There is something truly mesmerising about seeing a leopard on the prowl for the first time– and every time after that! Perhaps it’s their coat– which provides a deadly camouflage, their incredible strength or hypnotic eyes.

Whatever it is, leopards are one of the most enthralling animals in the world. Well known for their strength, the leopard is the strongest big cat. With the ability to climb trees and haul their prey with them, leopards are stronger than their heftier counterparts and are in fact the smallest member of the big cat family.


What make leopards most distinctive however, are their spots. Unlike the stripes of a tiger or the spots of a cheetah, leopards have rosette shaped spots. They are incredibly similar to jaguars, with one small difference– jaguars have a small spot within the rosettes of their fur! So keep those eyes peeled…

Behaviour & Habitat

Open plains, roaming wetlands, deserts and chilling mountainous areas. Found in a diverse array of areas, leopards are incredibly adaptable. Found in several countries including Africa, India, China and Russia, they are the most widely distributed big cat species.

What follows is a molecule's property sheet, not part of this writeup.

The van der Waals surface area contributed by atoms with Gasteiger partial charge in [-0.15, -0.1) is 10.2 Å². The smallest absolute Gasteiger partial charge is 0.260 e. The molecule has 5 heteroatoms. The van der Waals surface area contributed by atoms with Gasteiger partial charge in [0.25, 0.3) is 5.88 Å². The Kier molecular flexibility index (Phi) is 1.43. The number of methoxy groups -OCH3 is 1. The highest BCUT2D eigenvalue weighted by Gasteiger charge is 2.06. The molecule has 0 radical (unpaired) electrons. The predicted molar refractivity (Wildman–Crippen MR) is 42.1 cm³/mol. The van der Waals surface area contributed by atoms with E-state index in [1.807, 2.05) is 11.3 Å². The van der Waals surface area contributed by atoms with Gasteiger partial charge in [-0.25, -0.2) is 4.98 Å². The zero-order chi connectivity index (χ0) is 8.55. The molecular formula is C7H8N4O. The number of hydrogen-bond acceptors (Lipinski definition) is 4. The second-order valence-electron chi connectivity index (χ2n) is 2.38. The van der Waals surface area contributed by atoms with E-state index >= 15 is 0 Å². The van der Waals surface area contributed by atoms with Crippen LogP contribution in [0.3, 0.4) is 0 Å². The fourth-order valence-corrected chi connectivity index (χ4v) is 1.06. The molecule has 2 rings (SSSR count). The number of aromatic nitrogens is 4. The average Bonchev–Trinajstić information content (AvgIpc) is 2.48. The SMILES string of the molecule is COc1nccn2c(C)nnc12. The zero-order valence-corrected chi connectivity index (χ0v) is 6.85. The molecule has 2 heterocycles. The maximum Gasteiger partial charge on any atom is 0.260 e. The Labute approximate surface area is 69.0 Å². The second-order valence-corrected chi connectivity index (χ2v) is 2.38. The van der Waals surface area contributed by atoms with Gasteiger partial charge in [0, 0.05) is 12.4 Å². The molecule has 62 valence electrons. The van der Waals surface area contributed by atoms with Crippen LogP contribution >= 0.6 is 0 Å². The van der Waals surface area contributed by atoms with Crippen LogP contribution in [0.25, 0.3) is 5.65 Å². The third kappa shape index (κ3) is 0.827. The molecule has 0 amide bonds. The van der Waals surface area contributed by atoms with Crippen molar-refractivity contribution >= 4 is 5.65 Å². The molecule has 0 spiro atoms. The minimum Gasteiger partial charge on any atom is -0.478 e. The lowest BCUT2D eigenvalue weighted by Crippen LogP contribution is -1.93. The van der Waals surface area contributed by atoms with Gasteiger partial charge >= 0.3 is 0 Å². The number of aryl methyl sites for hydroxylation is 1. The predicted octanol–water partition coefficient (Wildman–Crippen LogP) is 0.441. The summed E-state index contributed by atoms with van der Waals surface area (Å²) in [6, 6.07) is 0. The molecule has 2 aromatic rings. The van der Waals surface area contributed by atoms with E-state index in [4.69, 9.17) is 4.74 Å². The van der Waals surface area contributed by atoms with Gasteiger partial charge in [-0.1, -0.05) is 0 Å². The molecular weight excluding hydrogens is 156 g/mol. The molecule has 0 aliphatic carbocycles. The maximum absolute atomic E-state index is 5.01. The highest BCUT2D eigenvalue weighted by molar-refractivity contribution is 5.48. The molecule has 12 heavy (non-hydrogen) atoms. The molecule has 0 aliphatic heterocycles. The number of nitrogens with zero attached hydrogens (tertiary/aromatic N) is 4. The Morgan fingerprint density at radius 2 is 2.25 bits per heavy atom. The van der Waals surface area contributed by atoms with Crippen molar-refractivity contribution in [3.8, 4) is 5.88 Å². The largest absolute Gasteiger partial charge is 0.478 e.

They are also a solitary species– leopards will have their own territory that overlaps with others. After giving birth, a mother will abandon her nomadic ways to raise her young. In the wild, they will generally live between 12 and 17 years.

Leopards are both stealthy hunters and speedy to strike, a perfect but very dangerous combination. Despite it being widely thought that cats dislike water, leopards are strong swimmers and actually enjoy swimming. They have more unlikely talents– leopards can jump astonishingly well. They are able to run up to 60 km/hour, jump to a height of 3m and as far as 6m.


Leopards are carnivores and are not fussy eaters. They usually feed on creatures smaller or less powerful than them, including deer, baboons, rodents and cubs. Interestingly, leopards do not drink too much water– they get the majority of their water from meat.


A vulnerable species, leopards face several threats, primarily a result of human behaviour. Several types also are endangered or critically endangered. Suffering from a loss of natural habitat and habitat fragmentation, leopards have seen their range reduce by 31% in the past twenty years. Furthermore, a reduction in prey and human-wildlife conflict means leopard numbers are in decline. Unfortunately, there is also a market for leopard skin and bones, as well as for live animals.